Utah hospitals swallow "sick tax"
Proposals for a so-called "sick tax" on hospitals used to be a non-starter in Utah.
But the idea gained favor in 2010 as a means to help the recession-starved state cover the costs of treating the poor. Now hospitals, once opposed to the bed tax, are pushing a bill to reauthorize it for another three years.
Money generated by the tax is used to backfill state funding cuts to the low-income Medicaid â money needed to draw down federal funding.
"There's no windfall for anybody," said Rod Betit, president of the Utah Hospital Association, which requested the extension.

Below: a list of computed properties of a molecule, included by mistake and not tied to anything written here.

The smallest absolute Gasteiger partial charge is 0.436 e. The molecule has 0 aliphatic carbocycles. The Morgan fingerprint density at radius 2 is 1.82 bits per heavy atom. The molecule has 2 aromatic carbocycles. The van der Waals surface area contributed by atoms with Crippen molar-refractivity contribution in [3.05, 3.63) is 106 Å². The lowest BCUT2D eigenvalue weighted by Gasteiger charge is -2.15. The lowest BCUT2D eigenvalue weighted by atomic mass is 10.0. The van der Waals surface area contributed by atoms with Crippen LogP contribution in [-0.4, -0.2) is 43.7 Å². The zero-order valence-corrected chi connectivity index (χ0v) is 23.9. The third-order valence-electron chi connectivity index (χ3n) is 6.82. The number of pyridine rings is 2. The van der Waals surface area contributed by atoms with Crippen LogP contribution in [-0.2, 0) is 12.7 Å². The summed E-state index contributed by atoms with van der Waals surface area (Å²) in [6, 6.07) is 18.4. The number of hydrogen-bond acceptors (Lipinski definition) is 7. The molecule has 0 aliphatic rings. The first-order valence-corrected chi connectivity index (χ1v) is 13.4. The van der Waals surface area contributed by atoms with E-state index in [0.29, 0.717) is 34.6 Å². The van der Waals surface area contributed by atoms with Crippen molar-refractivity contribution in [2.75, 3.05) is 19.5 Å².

SB166 won't raise new money, said Betit. "It's just to continue what we're doing now."
The tax raises about $154 million and accounts for about one-third of hospitals' Medicaid budgets.
As the economy and the state's budget outlook improve, hospitals hope to see the tax reduced and replaced with state revenue.
But for now, said Betit, "it's a better place to be than losing 30 percent of our Medicaid reimbursement."
SB166 was unanimously approved Thursday by the Senate House and Human Services committee and placed on the Senate consent calendar.
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